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Bible Commentaries

John Dummelow's Commentary on the Bible
2 Peter 2

 

 

Other Authors
Verses 1-22


Warning Against a Threatened Plague of Brutal False Teachers

As of old there were false as well as true prophets, so it will be now. This leads the Apostle to speak about the false teachers, who if they have not already begun-he expects will trouble his readers. Prophets were important persons in the early Church: cp. Acts 11:27; 1 Corinthians 12:28.; 1 Corinthians 14:29.; Ephesians 2:20; Ephesians 3:5; Ephesians 4:11. These teachers, who had doubtless been baptised, claimed, it would seem, to be prophets, and therefore to be outside ordinary rules and discipline: they put a 'private interpretation' on such matters. Hence they fell into the sin of pride, and rebelled against official authority; and of lust and covetousness, despising the laws of morality. The Apostle shows, by the example of the angels that sinned, and of the cities of Sodom and Gomorrah, that sure punishment is ready for them, but that God will preserve the faithful from their seductions. He writes in strong but very spiritual language, and is in accord with the rest of the NT. in teaching that the destruction of the unrepentant sinner is continuance in sin: see Ephesians 4:12. (RV), 19f; and cp. Mark 3:29; (RV) Romans 1:28; 2 Thessalonians 2:11. (RV) Hebrews 6:6.

This chapter should be carefully compared with St. Jude's Epistle.

1. Damnable heresies] RV 'destructive heresies.' The word 'heresy' is passing here from its older meaning of a 'school' or 'sect' (RM) to the modern meaning of 'false doctrine': cp. Acts 24:14; 1 Corinthians 11:19; Galatians 5:20. Even denying the Lord] RV 'denying even the Master'; their evil lives were a denial of Christ's authority.

2. Pernicious ways] RV 'lascivious doings.'

3. Damnation] RV 'destruction': cp. 2 Peter 2:12, 2 Peter 3:7. With the rude but vigorous style of this and other vv. in the chapter cp. 1 Peter 3:17. St. Jude is more polished, but less strong.

4. The Apostle here follows Jewish tradition (cp. Revelation 20:1-3), as it is given in the book of Enoch, from which St. Jude expressly quotes.

5. Noah the eighth person] RV 'Noah with seven others': cp. 1 Peter 3:20.

6. Neither here nor elsewhere in Holy Scripture is it said that these cities were submerged. Zephaniah 2:9 is against such a belief.

7. Vexed with the filthy conversation] RV 'sore distressed by the lascivious life.'

9. Unto the day of judgment to be punished] RV 'under punishment unto the day of judgement.' God's punishment is remedial, and this v. gives just a gleam of hope for the false teachers.

11. Comparison with Judges 1:9 would suggest that the Apostle is here too referring to an apocryphal book, but if we did not know that Epistle we should more naturally think of Job 1 or Zechariah 3.

12. Natural brute beasts, made to be taken] RV 'creatures without reason, born mere animals to be taken.' Shall utterly perish in their own corruption, and shall receive the reward of unrighteousness] RV 'shall in their destroying surely be destroyed, suffering wrong as the hire of wrongdoing.'

13. Sporting themselves with their own deceivings] RV 'revelling in their love-feasts.' Such a love-feast or common meal of the Christians is described in 1 Corinthians 11:20.; The abuses for which the Corinthians were rebuked led to the separation of the Holy Communion from such feasts. But though St. Jude has 'love-feasts' in the parallel passage, it is more than possible that 'deceivings' of AV and RM is right here. The Gk. words only differ by two letters, and if St. Jude used this Epistle he might well correct a difficult to a seemingly easy expression.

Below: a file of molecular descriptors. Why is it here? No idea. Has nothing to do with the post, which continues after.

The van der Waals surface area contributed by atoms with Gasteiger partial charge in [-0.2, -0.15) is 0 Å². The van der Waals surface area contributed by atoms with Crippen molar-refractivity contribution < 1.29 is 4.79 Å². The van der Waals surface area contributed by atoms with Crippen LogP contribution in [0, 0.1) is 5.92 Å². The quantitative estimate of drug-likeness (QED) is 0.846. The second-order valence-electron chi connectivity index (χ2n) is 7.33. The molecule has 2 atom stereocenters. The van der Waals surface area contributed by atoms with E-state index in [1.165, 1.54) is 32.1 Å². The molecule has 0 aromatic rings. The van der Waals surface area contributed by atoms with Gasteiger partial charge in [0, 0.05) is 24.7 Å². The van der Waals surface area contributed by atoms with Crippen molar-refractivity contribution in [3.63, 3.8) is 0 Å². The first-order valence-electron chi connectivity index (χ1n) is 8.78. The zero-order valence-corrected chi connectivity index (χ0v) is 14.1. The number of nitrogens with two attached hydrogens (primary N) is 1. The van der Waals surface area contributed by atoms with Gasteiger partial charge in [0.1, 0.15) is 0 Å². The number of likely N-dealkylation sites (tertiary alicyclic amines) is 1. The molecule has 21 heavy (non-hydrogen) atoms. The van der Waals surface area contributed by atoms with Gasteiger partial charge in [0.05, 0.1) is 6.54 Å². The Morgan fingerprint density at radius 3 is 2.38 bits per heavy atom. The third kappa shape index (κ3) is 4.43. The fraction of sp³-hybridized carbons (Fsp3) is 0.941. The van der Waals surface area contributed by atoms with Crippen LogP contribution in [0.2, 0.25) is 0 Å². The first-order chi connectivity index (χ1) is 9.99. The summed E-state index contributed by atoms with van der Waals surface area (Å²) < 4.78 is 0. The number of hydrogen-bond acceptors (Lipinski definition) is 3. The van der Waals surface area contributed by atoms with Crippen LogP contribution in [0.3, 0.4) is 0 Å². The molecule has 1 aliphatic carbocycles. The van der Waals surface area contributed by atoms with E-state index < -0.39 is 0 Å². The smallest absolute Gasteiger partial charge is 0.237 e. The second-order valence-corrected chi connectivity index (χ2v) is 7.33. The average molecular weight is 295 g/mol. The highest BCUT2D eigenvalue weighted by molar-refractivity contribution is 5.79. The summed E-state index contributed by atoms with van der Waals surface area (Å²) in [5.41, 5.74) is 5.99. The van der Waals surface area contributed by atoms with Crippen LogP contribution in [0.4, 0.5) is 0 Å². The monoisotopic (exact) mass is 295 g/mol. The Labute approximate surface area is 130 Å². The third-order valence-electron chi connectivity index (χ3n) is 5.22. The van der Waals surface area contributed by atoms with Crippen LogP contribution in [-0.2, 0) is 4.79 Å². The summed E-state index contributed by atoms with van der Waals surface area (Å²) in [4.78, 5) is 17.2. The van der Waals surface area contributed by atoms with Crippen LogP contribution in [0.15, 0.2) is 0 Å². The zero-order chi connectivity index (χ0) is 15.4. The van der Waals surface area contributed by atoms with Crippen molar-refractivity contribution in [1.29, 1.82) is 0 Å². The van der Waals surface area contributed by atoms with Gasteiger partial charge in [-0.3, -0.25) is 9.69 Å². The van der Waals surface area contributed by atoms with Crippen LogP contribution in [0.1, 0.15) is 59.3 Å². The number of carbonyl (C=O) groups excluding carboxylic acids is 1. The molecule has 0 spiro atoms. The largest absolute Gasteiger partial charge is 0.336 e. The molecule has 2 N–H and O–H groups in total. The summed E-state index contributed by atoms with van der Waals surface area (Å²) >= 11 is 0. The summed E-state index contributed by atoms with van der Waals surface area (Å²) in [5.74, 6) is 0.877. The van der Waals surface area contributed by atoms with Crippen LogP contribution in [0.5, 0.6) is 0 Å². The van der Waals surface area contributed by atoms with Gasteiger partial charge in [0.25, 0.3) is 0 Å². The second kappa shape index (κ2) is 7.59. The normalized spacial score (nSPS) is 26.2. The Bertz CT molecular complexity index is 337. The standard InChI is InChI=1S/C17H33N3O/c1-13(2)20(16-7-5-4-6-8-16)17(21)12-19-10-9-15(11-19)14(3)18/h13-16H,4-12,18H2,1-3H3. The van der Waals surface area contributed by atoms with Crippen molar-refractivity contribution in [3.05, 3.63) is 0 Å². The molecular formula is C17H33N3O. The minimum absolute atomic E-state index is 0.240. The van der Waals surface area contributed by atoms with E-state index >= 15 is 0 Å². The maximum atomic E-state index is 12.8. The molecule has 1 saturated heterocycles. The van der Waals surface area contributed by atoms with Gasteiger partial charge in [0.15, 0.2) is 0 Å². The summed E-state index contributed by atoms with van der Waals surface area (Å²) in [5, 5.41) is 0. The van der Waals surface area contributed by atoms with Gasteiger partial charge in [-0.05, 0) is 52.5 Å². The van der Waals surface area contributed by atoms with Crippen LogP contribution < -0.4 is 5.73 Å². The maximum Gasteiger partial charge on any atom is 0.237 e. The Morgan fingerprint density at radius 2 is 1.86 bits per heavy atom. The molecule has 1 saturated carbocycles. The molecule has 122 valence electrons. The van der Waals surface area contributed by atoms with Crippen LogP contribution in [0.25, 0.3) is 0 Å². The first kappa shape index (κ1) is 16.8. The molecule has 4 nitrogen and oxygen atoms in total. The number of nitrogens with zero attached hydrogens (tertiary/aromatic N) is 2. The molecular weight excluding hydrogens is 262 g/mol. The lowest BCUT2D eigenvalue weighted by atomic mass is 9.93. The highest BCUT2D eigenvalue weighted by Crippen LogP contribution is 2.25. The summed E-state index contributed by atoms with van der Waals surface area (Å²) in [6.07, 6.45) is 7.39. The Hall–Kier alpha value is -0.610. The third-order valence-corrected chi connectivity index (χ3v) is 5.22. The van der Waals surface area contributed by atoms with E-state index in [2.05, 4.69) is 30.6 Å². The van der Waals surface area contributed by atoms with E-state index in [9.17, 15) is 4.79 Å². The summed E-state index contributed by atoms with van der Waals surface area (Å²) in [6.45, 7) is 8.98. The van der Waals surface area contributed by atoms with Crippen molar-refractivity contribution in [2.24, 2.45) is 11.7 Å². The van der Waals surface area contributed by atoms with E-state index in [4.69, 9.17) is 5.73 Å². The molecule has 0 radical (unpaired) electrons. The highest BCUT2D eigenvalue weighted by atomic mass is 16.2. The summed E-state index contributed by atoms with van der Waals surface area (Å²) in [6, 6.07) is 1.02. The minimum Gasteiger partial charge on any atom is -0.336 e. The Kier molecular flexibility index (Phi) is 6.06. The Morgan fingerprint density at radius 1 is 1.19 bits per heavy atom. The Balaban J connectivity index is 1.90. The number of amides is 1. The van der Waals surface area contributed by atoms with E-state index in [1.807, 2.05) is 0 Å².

14. Cursed children] RV 'children of cursing,' a Hebrew mode of expression: cp. 1 Peter 1:14 it means that their whole character is worthy of execration.

15. Bosor] RV 'Beor,' as in Numbers 22:5, Balaam, as we learn from Revelation 2:14, taught Balak to try and ruin the Israelites by tempting them to uncleanness, and Balak had already offered him rewards (Numbers 22:7, Numbers 22:17). Thus he was like the false teachers in two respects.

16. Forbad] RV 'stayed.'

17. Wells without water, etc.] RV 'spring without water, and mists driven by a storm; for whom the blackness of darkness hath been reserved.' The false teachers are as disappointing as springs without water, or as mists which promise moisture but are scattered by the wind: cp. Wisdom of Solomon 2:4 and Ephesians 4:14. The Day of the Lord will come to them, as Joel saw it (Joel 2:1.), 'with clouds and thick darkness '—a storm which will truly satisfy the thirsty land: see Intro.

18. Through much wantonness] RV 'by lasciviousness.' The repetition of this word points to the character of the false teachers. Repetition of this kind is frequent in 1 Pet.

Those that were clean escaped] RV 'those who are just escaping'; i.e. those who have become Christians, but are not far advanced in the Christian life; 'new-born babes,' as they are called in 1 Pet, who have still to 'grow unto salvation.'

19. Cp. John 8:34; Romans 6:16.

20. Knowledge of Christ is both the beginning and the end of Christian life: cp. 18 (RV). Latter end] RV 'last state': cp. Matthew 12:45 and Hebrews 6:4-6; Hebrews 10:26.

21. Turn] RV 'turn back.'

22. The second proverb is not in Holy Scripture; the first comes from Proverbs 26:11.

 


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Bibliography Information
Dummelow, John. "Commentary on 2 Peter 2:4". "John Dummelow's Commentary on the Bible". https://www.studylight.org/commentaries/dcb/2-peter-2.html. 1909.

Lectionary Calendar
Thursday, December 12th, 2019
the Second Week of Advent
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